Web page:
At the beginning of the millennium, when text messaging was still a novelty, dozens of companies were jockeying for control of the mobile-communications market. Today, amid the many manufactures of smartphones, tablets, and apps, two names tower above the others: Apple and Google, whose philosophies, leaders and commercial acumen have steamrolled the competition - and now threaten to steamroll each other. But the battle between Apple and Google is not just a story of corporate competition. It's a tale of friendships gone sour, of trust betrayed and agreements breeched.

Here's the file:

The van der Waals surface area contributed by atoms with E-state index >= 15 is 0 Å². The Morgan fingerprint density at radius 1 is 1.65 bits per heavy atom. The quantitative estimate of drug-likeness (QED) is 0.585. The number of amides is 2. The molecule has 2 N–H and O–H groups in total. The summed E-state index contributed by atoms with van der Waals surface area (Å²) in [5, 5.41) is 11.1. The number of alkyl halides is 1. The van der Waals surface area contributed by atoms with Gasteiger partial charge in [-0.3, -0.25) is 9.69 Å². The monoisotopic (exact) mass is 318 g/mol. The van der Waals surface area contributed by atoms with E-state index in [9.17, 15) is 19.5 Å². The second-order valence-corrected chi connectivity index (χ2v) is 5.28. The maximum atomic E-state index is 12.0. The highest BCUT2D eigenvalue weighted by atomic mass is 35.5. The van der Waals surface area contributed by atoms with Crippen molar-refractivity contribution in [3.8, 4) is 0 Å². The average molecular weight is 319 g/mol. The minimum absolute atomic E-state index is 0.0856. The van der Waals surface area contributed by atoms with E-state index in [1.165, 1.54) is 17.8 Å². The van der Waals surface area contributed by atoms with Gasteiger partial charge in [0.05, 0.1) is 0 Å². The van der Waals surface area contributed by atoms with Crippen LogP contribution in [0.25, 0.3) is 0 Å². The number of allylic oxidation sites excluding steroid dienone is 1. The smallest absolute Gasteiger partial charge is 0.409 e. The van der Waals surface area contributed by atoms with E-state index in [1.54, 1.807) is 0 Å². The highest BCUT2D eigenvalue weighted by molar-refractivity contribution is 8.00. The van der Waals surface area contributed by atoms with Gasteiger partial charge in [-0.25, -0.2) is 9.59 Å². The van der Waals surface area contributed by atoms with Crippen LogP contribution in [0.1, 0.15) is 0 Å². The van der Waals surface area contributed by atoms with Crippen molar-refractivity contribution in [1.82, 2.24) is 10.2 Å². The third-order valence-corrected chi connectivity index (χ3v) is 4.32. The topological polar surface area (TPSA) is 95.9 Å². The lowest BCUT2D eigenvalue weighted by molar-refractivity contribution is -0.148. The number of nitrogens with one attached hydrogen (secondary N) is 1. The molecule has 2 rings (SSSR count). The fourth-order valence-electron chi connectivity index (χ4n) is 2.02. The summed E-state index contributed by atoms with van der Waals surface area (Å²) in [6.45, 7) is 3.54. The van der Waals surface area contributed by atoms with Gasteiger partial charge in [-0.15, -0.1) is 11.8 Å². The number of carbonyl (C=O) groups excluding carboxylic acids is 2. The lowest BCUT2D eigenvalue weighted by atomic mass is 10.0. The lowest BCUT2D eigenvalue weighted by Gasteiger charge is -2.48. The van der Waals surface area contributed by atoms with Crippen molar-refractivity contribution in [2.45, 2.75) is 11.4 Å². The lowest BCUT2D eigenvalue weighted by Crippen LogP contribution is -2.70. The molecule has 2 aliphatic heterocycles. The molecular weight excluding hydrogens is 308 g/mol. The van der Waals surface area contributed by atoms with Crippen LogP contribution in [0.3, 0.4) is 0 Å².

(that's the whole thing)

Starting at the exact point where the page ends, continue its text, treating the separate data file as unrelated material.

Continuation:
Fred Vogelstein has reported on this rivalry from the beginning. He has rare access to its players, major and minor alike: The outsize personalities and the hundreds of programmers and designers who make things happen. In Dogfight: How Apple and Google Went to War and Started a Revolution, he tells us not only the human stories behind what it took to launch the iPhone and the Android, but also what the Apple/Google fight mean for our everyday lives. This is more than a story about which devices will replace our current phones and laptops. It's about who will control the content on those devices and where that content will come from - about the very future of media and information.